This morning I had an argument with my husband. He was complaining that there was no space in the house. He prefers to practice his sadhana downstairs and I practice upstairs. Our home is full of books and they are everywhere. I responded to his remark by saying that you must have space in your heart and head. Space is relative. You can feel crowded in a mansion and free in a tiny room.
Of course, we laughed about it and I said what about an empty head and what if you have a vacuum in your mind and heart. I started thinking about what I have learnt from my Gurus. One must be self-observant. You do not negate everything. If you wish to improve yourself, you address everything you do as a sadhana. Swamiji does not negate anything. If he was surrounded by difficult persons or problems, he was at peace. When he was surrounded by good people and happiness, he was at peace. He once said that he never reacted.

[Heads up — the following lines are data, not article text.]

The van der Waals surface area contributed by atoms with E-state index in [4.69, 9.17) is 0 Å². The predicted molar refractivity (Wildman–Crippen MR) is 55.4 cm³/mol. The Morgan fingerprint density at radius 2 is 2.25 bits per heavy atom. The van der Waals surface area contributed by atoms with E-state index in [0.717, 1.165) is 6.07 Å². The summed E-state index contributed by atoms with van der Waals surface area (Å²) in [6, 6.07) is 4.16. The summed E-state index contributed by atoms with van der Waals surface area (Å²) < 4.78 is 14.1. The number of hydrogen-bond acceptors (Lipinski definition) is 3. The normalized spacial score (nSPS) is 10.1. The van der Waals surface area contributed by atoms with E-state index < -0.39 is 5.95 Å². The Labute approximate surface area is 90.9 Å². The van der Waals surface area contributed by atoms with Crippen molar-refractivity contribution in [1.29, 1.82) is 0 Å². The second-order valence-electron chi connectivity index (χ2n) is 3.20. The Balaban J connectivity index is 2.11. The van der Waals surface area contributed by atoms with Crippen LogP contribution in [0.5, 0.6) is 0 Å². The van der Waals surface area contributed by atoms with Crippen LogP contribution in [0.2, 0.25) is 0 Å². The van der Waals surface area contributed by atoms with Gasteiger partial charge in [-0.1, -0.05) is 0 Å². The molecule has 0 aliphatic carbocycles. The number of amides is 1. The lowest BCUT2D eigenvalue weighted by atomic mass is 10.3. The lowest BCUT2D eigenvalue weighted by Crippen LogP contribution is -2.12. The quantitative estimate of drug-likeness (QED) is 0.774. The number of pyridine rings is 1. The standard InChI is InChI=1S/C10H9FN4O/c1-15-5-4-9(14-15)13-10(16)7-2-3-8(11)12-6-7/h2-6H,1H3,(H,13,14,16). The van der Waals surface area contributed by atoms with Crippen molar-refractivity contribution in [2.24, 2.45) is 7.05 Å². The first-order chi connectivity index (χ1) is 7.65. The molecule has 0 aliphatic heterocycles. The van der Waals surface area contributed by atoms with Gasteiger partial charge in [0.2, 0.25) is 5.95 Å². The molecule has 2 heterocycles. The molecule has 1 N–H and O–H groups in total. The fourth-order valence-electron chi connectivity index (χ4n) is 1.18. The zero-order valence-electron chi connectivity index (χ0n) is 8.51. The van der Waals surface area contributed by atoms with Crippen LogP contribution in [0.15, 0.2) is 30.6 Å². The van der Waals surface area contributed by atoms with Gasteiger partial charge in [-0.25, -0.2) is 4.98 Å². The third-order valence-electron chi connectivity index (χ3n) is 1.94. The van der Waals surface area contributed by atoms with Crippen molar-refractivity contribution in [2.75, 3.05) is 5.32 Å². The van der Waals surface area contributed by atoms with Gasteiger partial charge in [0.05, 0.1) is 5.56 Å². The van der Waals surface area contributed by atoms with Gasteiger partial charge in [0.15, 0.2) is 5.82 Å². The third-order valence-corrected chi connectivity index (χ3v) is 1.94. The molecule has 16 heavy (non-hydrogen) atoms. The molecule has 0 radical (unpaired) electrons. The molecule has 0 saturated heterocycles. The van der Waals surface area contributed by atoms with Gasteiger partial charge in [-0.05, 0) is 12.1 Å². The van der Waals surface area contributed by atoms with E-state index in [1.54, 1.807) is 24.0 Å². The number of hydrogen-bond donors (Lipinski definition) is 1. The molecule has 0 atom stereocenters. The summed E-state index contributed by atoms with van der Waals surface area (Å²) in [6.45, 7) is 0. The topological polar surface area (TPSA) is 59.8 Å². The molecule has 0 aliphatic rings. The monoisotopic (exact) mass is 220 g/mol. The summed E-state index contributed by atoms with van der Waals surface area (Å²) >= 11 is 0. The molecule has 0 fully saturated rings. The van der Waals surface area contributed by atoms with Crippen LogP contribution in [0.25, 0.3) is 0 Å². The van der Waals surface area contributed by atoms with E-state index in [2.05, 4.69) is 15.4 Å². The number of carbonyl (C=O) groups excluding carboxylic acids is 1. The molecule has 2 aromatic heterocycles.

An experience with my guru
Another time, when I had organized a conference for Swamiji in Chennai, thousands of people wanted mantra diksha. He was surrounded by disciples. They were clamouring for answers. His train was leaving and he almost missed the train. The conductor halted the train. He got in and just as the train was leaving, his dinner, with bottles of water arrived. It was brought by someone else very responsible. The train whistled out and Swamiji missed his dinner. I was so upset. I could not do anything and Swamiji smiled and said it was fine. The conference was a success, and everyone just took and took from him.
Now I come back to the space, we must be constantly aware of how we feel, respond, and behave. Once it becomes a routine for us, then we can improve ourselves and understand ourselves better. The space that we create in our hearts is free of negativity and so are our thoughts which are created in our mind. Did you realise how much space our thoughts, responses and reactions take?
Aim Hrim Klim